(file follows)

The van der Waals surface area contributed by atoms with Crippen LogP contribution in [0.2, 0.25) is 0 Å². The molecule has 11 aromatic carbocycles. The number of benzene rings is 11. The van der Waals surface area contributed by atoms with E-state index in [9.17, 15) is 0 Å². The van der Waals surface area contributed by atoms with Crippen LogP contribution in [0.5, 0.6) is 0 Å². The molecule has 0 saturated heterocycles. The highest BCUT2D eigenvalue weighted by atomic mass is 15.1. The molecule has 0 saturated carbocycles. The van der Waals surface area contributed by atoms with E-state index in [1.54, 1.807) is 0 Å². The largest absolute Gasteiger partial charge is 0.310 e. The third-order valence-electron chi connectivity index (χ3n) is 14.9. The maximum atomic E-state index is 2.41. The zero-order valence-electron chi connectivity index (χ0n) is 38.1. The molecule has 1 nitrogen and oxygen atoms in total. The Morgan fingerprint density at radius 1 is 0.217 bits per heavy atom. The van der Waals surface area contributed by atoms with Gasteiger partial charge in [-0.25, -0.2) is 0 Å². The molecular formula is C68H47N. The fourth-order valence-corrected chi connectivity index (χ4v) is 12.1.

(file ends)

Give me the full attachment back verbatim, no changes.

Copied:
The van der Waals surface area contributed by atoms with Crippen LogP contribution in [0.2, 0.25) is 0 Å². The molecule has 11 aromatic carbocycles. The number of benzene rings is 11. The van der Waals surface area contributed by atoms with E-state index in [9.17, 15) is 0 Å². The van der Waals surface area contributed by atoms with Crippen LogP contribution in [0.5, 0.6) is 0 Å². The molecule has 0 saturated heterocycles. The highest BCUT2D eigenvalue weighted by atomic mass is 15.1. The molecule has 0 saturated carbocycles. The van der Waals surface area contributed by atoms with E-state index in [1.54, 1.807) is 0 Å². The largest absolute Gasteiger partial charge is 0.310 e. The third-order valence-electron chi connectivity index (χ3n) is 14.9. The maximum atomic E-state index is 2.41. The zero-order valence-electron chi connectivity index (χ0n) is 38.1. The molecule has 1 nitrogen and oxygen atoms in total. The Morgan fingerprint density at radius 1 is 0.217 bits per heavy atom. The van der Waals surface area contributed by atoms with Gasteiger partial charge in [-0.25, -0.2) is 0 Å². The molecular formula is C68H47N. The fourth-order valence-corrected chi connectivity index (χ4v) is 12.1.